The minister, when he enters the sick chamber, should bear these things in mind. He should consider the responsibilities of his office, the great danger, that they, who profess to be penitent, are deceived.
Before him lies one, who, in health, disregarded the Gospel. The mild accents of mercy did not melt his obdurate heart; the terrors of the law did not make him tremble; the thunders of Sinai did not make him afraid. But when at length disease scizes upon him, and death stalks before him, he begins to reflect upon his situation. A retrospect of the past fills him with alarm. He looks forward into eternity, and all is dark and gloomy. In imagination, he stands at the mouth of the pit, looks down into the abyss, and the sight overwhelms him with horror.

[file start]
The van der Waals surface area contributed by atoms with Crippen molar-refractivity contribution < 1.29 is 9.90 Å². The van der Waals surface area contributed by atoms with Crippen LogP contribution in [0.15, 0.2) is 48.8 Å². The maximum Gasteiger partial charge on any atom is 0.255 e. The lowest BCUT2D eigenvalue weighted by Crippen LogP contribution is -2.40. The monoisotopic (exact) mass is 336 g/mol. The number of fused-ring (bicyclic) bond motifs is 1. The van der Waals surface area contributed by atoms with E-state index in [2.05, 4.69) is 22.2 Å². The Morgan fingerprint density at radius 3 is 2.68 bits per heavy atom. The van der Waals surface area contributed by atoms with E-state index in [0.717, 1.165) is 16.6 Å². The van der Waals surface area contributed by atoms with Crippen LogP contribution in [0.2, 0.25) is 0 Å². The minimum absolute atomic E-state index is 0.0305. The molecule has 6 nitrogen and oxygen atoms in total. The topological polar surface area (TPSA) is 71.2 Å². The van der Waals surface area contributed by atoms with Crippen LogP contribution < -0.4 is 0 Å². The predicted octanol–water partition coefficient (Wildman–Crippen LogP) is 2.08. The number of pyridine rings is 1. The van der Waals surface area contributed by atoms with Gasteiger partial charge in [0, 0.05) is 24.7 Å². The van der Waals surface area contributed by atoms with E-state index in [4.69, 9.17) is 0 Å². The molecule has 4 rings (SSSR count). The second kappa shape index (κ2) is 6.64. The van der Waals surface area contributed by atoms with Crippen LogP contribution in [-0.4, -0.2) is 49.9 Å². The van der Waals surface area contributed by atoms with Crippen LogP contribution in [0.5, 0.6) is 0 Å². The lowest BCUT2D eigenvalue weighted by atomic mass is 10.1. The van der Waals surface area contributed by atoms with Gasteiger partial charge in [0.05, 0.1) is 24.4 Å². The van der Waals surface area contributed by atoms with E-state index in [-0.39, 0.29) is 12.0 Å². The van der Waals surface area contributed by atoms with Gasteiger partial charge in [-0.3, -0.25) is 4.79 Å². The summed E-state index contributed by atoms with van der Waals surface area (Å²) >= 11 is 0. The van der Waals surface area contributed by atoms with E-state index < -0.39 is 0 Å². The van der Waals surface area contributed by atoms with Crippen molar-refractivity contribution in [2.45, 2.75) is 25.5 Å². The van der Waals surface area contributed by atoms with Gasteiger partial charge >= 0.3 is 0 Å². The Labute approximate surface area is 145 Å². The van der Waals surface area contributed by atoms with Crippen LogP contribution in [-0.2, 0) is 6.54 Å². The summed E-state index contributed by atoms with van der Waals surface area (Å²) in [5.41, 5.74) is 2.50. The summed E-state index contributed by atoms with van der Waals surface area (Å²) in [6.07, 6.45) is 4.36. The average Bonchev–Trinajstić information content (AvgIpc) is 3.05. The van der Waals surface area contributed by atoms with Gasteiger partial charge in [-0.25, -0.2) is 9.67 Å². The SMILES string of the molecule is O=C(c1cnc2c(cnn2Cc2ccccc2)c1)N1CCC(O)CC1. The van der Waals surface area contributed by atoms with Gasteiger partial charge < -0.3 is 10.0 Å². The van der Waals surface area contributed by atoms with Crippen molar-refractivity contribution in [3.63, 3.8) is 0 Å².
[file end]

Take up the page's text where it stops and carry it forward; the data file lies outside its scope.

Something must be done. The pleasures of the world have vanished. Religion is his last and only resort. He is convinced, that without this his perdition is inevitable. But all this alarm, excited by apprehensions of future misery, may originate in mere selfishness. It may, or it may not, result in genuine penitence.
What then is the minister's duty? The heart he cannot know. He sees that the bosom, lately disturbed with distressing fears and apprehensions, has become tranquil, But he is ignorant, whether the light which now shines upon the soni, is the twilight of everlasting day,” or that which will soon go out in rothe blackness of darkness."